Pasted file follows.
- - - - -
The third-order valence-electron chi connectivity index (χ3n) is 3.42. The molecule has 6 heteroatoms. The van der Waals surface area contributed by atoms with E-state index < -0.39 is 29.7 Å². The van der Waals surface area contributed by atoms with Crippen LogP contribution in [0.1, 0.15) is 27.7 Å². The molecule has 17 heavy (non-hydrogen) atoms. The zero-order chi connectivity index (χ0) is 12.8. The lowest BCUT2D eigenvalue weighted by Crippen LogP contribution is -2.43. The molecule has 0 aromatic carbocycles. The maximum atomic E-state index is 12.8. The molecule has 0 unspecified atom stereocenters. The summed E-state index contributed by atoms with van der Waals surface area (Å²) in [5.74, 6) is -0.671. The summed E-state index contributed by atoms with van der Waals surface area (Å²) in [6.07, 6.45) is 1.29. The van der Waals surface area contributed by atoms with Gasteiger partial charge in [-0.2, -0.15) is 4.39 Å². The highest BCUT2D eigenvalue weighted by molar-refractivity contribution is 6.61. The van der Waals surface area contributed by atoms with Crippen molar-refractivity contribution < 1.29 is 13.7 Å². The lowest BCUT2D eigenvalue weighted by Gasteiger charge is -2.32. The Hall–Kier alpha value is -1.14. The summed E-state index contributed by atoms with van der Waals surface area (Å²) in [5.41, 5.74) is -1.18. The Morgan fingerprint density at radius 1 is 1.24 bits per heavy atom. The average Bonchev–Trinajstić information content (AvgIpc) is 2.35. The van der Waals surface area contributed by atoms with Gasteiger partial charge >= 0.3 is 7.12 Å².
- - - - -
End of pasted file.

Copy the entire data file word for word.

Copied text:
The third-order valence-electron chi connectivity index (χ3n) is 3.42. The molecule has 6 heteroatoms. The van der Waals surface area contributed by atoms with E-state index < -0.39 is 29.7 Å². The van der Waals surface area contributed by atoms with Crippen LogP contribution in [0.1, 0.15) is 27.7 Å². The molecule has 17 heavy (non-hydrogen) atoms. The zero-order chi connectivity index (χ0) is 12.8. The lowest BCUT2D eigenvalue weighted by Crippen LogP contribution is -2.43. The molecule has 0 aromatic carbocycles. The maximum atomic E-state index is 12.8. The molecule has 0 unspecified atom stereocenters. The summed E-state index contributed by atoms with van der Waals surface area (Å²) in [5.74, 6) is -0.671. The summed E-state index contributed by atoms with van der Waals surface area (Å²) in [6.07, 6.45) is 1.29. The van der Waals surface area contributed by atoms with Gasteiger partial charge in [-0.2, -0.15) is 4.39 Å². The highest BCUT2D eigenvalue weighted by molar-refractivity contribution is 6.61. The van der Waals surface area contributed by atoms with Crippen molar-refractivity contribution < 1.29 is 13.7 Å². The lowest BCUT2D eigenvalue weighted by Gasteiger charge is -2.32. The Hall–Kier alpha value is -1.14. The summed E-state index contributed by atoms with van der Waals surface area (Å²) in [5.41, 5.74) is -1.18. The Morgan fingerprint density at radius 1 is 1.24 bits per heavy atom. The average Bonchev–Trinajstić information content (AvgIpc) is 2.35. The van der Waals surface area contributed by atoms with Gasteiger partial charge >= 0.3 is 7.12 Å².